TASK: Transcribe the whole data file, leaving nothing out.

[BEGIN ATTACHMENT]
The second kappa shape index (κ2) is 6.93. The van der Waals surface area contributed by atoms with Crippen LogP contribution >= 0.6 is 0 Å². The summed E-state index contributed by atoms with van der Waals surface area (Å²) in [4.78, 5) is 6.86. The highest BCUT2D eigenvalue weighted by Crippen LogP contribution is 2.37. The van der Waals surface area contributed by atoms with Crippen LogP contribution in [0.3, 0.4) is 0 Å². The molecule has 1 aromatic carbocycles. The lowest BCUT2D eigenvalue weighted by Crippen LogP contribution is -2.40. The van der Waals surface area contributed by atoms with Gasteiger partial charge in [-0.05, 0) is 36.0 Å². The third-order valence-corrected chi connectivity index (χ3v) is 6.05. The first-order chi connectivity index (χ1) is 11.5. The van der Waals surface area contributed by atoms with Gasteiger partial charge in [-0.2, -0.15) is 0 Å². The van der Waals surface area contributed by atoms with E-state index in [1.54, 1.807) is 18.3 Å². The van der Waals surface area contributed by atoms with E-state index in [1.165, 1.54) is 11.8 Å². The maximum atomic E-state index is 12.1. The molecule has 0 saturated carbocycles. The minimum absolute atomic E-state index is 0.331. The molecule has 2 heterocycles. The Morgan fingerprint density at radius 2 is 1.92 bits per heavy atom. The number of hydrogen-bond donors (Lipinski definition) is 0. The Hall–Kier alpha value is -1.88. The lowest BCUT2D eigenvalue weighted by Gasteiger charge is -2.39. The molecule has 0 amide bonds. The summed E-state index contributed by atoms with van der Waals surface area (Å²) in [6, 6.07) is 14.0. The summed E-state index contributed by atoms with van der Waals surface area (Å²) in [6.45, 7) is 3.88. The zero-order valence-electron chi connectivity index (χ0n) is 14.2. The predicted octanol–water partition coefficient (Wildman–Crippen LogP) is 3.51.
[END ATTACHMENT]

The second kappa shape index (κ2) is 6.93. The van der Waals surface area contributed by atoms with Crippen LogP contribution >= 0.6 is 0 Å². The summed E-state index contributed by atoms with van der Waals surface area (Å²) in [4.78, 5) is 6.86. The highest BCUT2D eigenvalue weighted by Crippen LogP contribution is 2.37. The van der Waals surface area contributed by atoms with Crippen LogP contribution in [0.3, 0.4) is 0 Å². The molecule has 1 aromatic carbocycles. The lowest BCUT2D eigenvalue weighted by Crippen LogP contribution is -2.40. The van der Waals surface area contributed by atoms with Gasteiger partial charge in [-0.05, 0) is 36.0 Å². The third-order valence-corrected chi connectivity index (χ3v) is 6.05. The first-order chi connectivity index (χ1) is 11.5. The van der Waals surface area contributed by atoms with Gasteiger partial charge in [-0.2, -0.15) is 0 Å². The van der Waals surface area contributed by atoms with E-state index in [1.54, 1.807) is 18.3 Å². The van der Waals surface area contributed by atoms with E-state index in [1.165, 1.54) is 11.8 Å². The maximum atomic E-state index is 12.1. The molecule has 0 saturated carbocycles. The minimum absolute atomic E-state index is 0.331. The molecule has 2 heterocycles. The Morgan fingerprint density at radius 2 is 1.92 bits per heavy atom. The number of hydrogen-bond donors (Lipinski definition) is 0. The Hall–Kier alpha value is -1.88. The lowest BCUT2D eigenvalue weighted by Gasteiger charge is -2.39. The molecule has 0 amide bonds. The summed E-state index contributed by atoms with van der Waals surface area (Å²) in [6, 6.07) is 14.0. The summed E-state index contributed by atoms with van der Waals surface area (Å²) in [6.45, 7) is 3.88. The zero-order valence-electron chi connectivity index (χ0n) is 14.2. The predicted octanol–water partition coefficient (Wildman–Crippen LogP) is 3.51.